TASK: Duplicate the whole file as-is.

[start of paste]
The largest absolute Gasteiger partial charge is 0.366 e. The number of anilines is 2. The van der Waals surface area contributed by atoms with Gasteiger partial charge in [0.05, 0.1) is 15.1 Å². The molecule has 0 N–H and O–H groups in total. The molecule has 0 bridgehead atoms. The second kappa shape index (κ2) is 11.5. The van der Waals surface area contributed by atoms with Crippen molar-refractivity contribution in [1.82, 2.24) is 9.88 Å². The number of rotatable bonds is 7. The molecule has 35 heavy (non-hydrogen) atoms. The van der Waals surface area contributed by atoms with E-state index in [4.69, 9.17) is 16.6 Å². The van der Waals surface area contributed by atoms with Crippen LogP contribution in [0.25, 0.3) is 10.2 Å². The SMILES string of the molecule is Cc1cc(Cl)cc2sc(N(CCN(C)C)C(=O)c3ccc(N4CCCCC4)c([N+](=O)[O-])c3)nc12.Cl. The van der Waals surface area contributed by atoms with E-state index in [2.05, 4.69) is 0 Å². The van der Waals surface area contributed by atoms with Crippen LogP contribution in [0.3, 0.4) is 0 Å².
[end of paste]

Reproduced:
The largest absolute Gasteiger partial charge is 0.366 e. The number of anilines is 2. The van der Waals surface area contributed by atoms with Gasteiger partial charge in [0.05, 0.1) is 15.1 Å². The molecule has 0 N–H and O–H groups in total. The molecule has 0 bridgehead atoms. The second kappa shape index (κ2) is 11.5. The van der Waals surface area contributed by atoms with Crippen molar-refractivity contribution in [1.82, 2.24) is 9.88 Å². The number of rotatable bonds is 7. The molecule has 35 heavy (non-hydrogen) atoms. The van der Waals surface area contributed by atoms with E-state index in [4.69, 9.17) is 16.6 Å². The van der Waals surface area contributed by atoms with Crippen LogP contribution in [0.25, 0.3) is 10.2 Å². The SMILES string of the molecule is Cc1cc(Cl)cc2sc(N(CCN(C)C)C(=O)c3ccc(N4CCCCC4)c([N+](=O)[O-])c3)nc12.Cl. The van der Waals surface area contributed by atoms with E-state index in [2.05, 4.69) is 0 Å². The van der Waals surface area contributed by atoms with Crippen LogP contribution in [0.3, 0.4) is 0 Å².